The latest Netflix original series Easy is a refreshing take on modern relationships, life and the human condition. Featuring a cast of familiar actors, such as Michael Chernus (that guy who plays Piper’s brother from OITNB), Dave Franco and Orlando Bloom to name a few. Written and directed by Joe Swanberg.
Each episode is a snippet of the lives of these characters who live in Chicago, mostly focusing on an individual or a couple’s relationships. Naturally we see a range of ups and downs between the characters and themselves as they live their lives, whether they’re a married couple with children, single or dating, they all share one thing in common: they’re people dealing with what life throws at them.
There’s an honesty with all the characters as you get personal with them throughout their episodes, so you gradually pick up on what values and morals they hold. You get to know them very quickly in such a short space of time with each episode being no longer than 30 minutes and even though their situations might not be your own, you feel that you can relate to them regardless.
One episode that stood out to me features a middle-aged graphic novelist, who writes from his own experiences and meets a photography student who gives him a taste of his own medicine. This explores a notion I’ve always thought about when writing something auto-biographical; how would others feel about it, starring in a published story of your life depicted in ways they may not want. You can also relate to some of the frustrations of the character throughout the episode as he tries to deal with the modern world that he feels somewhat excluded in. Suitably it features a cameo of cartoonist Chris Ware at the end of the episode.
Two of the episodes cover two brothers who reconnect over a love of brewing beer. One brother becomes reinvigorated as it breaks the mold of his routine and the other is edging him on, encouraging him to enjoy life, telling him his own unhappiness is his own doing. Out of the series, these two episodes hold the most substance and it perfectly ties up the end of the series as we see how these brothers almost switch places in life.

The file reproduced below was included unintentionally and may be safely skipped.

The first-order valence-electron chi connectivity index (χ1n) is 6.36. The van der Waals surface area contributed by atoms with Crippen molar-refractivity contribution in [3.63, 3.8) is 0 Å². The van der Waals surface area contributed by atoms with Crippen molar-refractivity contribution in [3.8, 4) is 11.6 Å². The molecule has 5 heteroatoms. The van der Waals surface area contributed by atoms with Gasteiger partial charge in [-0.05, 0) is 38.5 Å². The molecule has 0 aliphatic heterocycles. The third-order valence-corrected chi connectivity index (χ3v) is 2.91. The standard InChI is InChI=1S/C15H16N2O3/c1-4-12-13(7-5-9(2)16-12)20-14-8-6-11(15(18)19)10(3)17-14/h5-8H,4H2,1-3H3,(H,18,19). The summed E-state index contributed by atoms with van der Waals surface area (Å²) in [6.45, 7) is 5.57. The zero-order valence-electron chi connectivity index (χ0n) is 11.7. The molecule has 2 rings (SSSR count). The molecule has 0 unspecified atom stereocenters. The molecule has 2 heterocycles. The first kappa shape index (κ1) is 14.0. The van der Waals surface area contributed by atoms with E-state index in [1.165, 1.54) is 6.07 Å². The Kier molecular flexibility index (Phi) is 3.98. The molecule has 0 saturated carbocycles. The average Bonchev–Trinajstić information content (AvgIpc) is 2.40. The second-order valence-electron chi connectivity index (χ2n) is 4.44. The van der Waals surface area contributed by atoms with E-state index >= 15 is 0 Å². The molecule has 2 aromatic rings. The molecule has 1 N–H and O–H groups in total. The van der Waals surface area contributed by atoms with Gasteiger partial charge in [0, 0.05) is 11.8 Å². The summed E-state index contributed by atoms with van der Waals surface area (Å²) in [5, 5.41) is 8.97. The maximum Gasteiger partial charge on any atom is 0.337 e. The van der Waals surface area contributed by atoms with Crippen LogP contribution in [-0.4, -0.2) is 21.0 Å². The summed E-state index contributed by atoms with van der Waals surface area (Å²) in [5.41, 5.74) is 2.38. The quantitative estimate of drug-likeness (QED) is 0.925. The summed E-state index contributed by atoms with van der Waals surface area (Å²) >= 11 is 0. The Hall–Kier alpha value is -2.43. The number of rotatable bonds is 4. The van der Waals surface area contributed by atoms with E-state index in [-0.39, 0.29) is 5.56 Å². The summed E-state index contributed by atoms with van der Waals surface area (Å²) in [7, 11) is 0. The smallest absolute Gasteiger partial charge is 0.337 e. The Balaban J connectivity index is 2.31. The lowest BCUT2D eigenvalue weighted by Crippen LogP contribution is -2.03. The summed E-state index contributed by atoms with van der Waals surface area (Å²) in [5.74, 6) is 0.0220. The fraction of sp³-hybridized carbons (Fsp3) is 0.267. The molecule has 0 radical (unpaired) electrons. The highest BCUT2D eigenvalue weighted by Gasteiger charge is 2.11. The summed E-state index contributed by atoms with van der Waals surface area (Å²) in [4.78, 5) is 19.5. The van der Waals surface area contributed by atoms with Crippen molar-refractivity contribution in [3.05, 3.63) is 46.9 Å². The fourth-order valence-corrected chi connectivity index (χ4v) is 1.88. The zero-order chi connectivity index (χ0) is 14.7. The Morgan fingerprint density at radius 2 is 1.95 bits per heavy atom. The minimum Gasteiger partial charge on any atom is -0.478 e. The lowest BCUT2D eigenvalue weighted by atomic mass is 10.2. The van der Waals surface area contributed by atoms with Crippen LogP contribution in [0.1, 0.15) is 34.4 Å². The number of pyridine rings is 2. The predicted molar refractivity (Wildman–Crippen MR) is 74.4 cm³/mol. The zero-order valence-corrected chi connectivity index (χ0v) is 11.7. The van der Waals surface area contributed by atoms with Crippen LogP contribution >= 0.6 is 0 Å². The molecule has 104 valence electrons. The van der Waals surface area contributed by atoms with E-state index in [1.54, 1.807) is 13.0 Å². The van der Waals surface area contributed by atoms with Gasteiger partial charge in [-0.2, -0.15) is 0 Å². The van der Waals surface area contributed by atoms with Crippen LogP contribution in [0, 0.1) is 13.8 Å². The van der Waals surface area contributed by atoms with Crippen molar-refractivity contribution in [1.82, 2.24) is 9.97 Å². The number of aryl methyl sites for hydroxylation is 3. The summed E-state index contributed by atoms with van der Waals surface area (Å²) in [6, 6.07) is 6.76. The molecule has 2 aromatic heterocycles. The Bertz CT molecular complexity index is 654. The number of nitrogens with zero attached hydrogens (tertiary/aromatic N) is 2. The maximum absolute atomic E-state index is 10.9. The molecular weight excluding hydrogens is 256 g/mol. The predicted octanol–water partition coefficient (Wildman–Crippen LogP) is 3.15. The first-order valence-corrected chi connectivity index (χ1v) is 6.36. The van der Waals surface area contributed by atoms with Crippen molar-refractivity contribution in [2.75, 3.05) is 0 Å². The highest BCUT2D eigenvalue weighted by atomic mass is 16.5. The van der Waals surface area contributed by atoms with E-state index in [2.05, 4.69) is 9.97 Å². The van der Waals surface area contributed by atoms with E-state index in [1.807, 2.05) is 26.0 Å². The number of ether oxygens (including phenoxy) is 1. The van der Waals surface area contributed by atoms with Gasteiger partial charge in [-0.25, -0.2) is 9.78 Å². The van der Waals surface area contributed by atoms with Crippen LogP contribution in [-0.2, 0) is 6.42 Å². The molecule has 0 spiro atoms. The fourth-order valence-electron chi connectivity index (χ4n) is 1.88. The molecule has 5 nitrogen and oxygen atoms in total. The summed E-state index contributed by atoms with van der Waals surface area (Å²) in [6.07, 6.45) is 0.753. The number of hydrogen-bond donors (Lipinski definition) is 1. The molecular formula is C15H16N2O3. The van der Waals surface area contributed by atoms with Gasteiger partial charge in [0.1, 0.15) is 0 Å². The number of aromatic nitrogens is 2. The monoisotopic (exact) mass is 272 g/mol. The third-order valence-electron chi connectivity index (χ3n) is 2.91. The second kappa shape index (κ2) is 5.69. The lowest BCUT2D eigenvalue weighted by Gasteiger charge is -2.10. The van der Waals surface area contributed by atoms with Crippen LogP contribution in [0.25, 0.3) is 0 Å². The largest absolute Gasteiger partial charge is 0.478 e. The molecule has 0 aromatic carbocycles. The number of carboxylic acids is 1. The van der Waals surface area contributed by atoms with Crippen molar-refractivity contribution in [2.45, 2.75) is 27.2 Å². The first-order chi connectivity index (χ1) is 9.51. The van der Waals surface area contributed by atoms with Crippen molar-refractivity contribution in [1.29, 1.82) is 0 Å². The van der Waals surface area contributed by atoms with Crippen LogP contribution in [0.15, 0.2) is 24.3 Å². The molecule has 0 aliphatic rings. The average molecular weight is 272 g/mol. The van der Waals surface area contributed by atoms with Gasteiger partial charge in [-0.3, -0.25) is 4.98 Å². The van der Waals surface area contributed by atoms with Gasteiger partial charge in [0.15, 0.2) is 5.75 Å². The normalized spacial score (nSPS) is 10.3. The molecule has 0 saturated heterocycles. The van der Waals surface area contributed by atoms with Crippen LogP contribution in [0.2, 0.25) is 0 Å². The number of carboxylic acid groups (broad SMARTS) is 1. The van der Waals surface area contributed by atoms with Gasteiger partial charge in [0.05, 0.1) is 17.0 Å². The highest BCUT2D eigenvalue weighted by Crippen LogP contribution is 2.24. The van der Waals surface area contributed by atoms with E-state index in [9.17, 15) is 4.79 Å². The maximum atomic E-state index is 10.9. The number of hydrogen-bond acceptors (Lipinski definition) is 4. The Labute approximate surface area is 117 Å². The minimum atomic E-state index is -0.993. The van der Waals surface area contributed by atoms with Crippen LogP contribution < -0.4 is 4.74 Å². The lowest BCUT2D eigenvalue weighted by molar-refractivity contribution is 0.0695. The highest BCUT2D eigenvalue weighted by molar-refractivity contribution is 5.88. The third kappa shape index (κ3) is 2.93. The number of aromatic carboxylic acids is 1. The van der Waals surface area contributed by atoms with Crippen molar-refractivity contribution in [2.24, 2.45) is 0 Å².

Easy feels like a very believable take on real people, it could almost be a fly on the wall documentary. Thankfully it isn’t and it’s been produced with finesse. There’s a number intimate scenes possibly bordering on gratuitous on opinion but it’s all in context. We see a very intimate perspective of the characters with no distractions, conversations look and feel real as there’s often very little use of non-diegetic music. Although when it is used it’s adding to the scenes, giving a slight stray away from reality into fantasy, adding some comedy into the drama, but at the same time it feels very natural.
I could see Easy coming back for a second season, it could return to some of the key characters such as the two brothers but at the same time each character’s story was set out and tied up by the end of each episode. You feel satisfied that you can predict what kind of life they’ll live in the afterlife of their spotlight. It’s early days yet but I would see it would work best with a new set of characters, possibly still in Chicago with some tie ins with the established characters or it could even work in a new location entirely as it’s not about the location, it’s about life and relationships.
Easy is insightful, relatable and another refreshing and original Netflix series.
All 8 episodes are available to watch as from the 22nd September 2016, and it’s definitely one of the Netflix Originals that you can watch all in one sitting.